BANGOR, Maine — Pat Thibodeau had always loved to play baseball.
But when that love dwindled after his sophomore year (2011) as a reserve outfielder for the University of Maine, he decided to hang up his spikes.
“I lost my feeling for the game. I didn’t know what I was playing for. You were playing for yourself at Maine and I’m not like that,” said the Caribou native, who concentrated on his studies a year ago.
He said that the fiercely competitive nature of Division I athletics and the constant struggle to earn playing time takes its toll and diminishes the fun. It forces a player into a necessary self-absorbed mentality as he strives to prove he deserves to be in the lineup.
Last summer, Thibodeau was playing in a slow-pitch softball tournament with former Caribou High School teammates in Bangor and they wound up facing Husson University baseball coach Jason Harvey’s team.
Harvey asked Thibodeau if he would be interested in transferring to Husson and dusting off his spikes.
“I had already known about him. We chatted at the softball tournament and eventually sat down and had a conversation,” said Harvey.
Thibodeau had an internship at Northern Physical Therapy in Presque Isle and was interested in the profession. He knew Husson offered a physical therapy major. He also missed playing baseball.
So he transferred to Husson, played fall baseball and rediscovered his love of the sport.
“They all welcomed me. Everybody gets along. I’ve got a group of best friends. It was fun. I was playing the game the way I wanted to play it,” said the 22-year-old Thibodeau.
He said there is still a strong, competitive desire to win games and to continue skill development but the environment isn’t as businesslike.
Thibodeau made an immediate impact in the fall with his talent and leadership skills.
After just four weeks with his new teammates, they selected him as a co-captain.
“That says it all,” said Harvey. “He really emerged as a leader from the first day. He had a lot of energy and he plays hard all the time, no matter the situation. He has a lot of experience and he brings a maturity which is especially important with a young team like we have.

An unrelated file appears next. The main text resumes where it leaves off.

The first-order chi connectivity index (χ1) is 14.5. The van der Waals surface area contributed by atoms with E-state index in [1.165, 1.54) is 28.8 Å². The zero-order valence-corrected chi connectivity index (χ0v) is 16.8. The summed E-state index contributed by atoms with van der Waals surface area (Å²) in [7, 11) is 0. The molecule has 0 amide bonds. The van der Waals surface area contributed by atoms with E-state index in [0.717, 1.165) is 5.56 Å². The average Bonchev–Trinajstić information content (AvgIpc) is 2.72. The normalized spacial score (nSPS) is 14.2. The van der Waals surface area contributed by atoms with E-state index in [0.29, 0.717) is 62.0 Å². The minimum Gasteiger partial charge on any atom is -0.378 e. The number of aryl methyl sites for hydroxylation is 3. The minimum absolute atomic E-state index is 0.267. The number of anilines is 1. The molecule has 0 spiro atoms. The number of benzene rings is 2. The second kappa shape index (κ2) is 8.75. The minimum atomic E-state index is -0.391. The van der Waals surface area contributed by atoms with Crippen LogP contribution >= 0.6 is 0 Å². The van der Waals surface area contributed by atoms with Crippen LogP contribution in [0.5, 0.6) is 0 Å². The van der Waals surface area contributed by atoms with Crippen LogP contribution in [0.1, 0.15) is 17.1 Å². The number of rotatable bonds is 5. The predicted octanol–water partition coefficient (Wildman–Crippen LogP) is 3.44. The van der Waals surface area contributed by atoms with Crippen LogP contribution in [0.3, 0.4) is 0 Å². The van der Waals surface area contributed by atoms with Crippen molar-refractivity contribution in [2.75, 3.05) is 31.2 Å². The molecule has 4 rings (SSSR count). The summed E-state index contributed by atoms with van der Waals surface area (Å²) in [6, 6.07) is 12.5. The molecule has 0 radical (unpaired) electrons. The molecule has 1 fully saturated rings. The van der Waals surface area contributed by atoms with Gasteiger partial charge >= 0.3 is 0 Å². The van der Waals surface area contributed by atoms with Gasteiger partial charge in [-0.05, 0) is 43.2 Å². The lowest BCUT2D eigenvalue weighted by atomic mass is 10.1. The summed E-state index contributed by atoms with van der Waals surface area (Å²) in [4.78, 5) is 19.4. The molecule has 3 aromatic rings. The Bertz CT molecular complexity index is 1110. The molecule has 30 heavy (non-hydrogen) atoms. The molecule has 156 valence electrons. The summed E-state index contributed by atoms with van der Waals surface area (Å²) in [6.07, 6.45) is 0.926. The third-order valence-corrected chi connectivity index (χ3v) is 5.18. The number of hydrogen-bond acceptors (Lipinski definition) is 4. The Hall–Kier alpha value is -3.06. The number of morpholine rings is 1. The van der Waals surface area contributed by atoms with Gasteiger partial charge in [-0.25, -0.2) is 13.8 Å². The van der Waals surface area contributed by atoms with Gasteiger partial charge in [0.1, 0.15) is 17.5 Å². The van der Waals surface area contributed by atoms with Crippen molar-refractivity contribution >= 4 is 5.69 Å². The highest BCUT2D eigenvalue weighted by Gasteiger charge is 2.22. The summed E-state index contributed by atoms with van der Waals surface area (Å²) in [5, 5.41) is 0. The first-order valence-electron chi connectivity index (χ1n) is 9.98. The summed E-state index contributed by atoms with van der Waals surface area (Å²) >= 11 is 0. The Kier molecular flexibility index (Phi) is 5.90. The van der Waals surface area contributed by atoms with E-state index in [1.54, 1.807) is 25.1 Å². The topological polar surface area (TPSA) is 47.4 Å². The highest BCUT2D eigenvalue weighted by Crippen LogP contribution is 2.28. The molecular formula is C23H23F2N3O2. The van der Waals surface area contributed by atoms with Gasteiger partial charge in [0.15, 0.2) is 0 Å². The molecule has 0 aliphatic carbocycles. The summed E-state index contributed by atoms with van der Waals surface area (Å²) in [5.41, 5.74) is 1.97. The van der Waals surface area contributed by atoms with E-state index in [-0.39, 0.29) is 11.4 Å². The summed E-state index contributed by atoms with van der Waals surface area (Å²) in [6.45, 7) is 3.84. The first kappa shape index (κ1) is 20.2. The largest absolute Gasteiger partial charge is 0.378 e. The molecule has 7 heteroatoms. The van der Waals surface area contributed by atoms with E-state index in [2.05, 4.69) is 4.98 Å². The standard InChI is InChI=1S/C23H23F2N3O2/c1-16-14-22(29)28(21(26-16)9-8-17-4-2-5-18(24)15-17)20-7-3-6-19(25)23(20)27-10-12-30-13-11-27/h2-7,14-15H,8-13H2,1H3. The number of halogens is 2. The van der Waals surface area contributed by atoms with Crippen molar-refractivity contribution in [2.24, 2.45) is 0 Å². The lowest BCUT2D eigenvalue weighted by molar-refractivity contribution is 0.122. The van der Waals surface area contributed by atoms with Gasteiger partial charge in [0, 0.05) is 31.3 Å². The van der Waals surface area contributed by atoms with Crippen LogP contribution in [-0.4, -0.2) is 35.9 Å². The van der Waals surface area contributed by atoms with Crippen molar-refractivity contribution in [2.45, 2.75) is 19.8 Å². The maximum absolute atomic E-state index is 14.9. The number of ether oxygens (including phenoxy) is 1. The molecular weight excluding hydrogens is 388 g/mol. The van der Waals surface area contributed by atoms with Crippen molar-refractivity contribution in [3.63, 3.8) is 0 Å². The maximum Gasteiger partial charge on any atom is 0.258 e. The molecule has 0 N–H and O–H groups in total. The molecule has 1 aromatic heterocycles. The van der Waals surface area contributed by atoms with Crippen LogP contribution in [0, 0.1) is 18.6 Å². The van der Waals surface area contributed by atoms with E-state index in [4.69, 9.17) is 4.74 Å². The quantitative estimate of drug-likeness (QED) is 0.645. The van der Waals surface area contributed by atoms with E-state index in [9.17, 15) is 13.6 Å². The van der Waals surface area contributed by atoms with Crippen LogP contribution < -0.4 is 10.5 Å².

“He has been tremendous for us,” added Harvey.
“I enjoy mentoring. I just want to help the guys,” said Thibodeau.
Thibodeau had been a recruited (nonscholarship) walk-on and put up solid numbers in his two seasons at Maine.
In 2010, he hit .306 in 36 at-bats with three doubles, six RBIs and four stolen bases in five attempts. He appeared in 35 games and started seven of them. He handled 20 chances without an error.
The next year, he hit .286 with two doubles and five RBIs in 42 at-bats. He also drew 10 walks and had an on-base percentage of .434. He made one error in 25 chances.
His two seasons at Maine were valuable, he said.
“I had always wanted to go to Maine. I learned different parts of the game and I learned how to deal with adversity,” said Thibodeau, who has passed that message on to his new teammates.
He told them that they had to keep working hard regardless of their situation and learn how to handle adversity.
“You can’t feel sorry for yourself,” he said.
Maine coach Steve Trimper praised Thibodeau, who caught his eye when he attended a Maine baseball camp when he was a senior.
“He ran the bases well and I told him I’d love to have him come and try to make our roster. And he did,” said Trimper.
Thibodeau evolved into a “good role player for us,” Trimper added. “He’s a great kid. He really worked his butt off. He’s a great athlete who can run. He was a good lefthanded hitter and a pretty good outfielder.”
Thibodeau is off to an excellent start with the Eagles and will also see some pitching duty.
He is hitting .395 with three doubles, a team-high two triples and five RBIs. He leads the team in runs scored with eight and is second in hits (17), on-base percentage (.422) and slugging percentage (.558). He is tied for second in doubles. He has stolen three bases without being caught and has struck out only three times in 43 at-bats.
“I’m happy for him,” said Trimper. “I knew he’d have a chance to play more and be more successful.”
Husson senior center fielder Shawn Smith of Winterport, the other co-captain, said Thibodeau has been a valuable addition through his work ethic, mentality and skills.
Thibodeau said he was too anxious on the spring trip to Florida but he has been more selective as a hitter since they’ve returned.
“I have to be picky,” he said.
“He’s a gap hitter who will go deep into a count. I think 65 to 70 percent of his hits have gone to the opposite field,” said Harvey.
Thibodeau said that he has gotten accustomed to pitchers throwing him away (over the outside corner of the plate) so he has learned to adjust and hit the ball where it is pitched rather than try to pull it.
He has two years of eligibility remaining and has a simple goal.
“I just want to help the guys [be successful],” he said.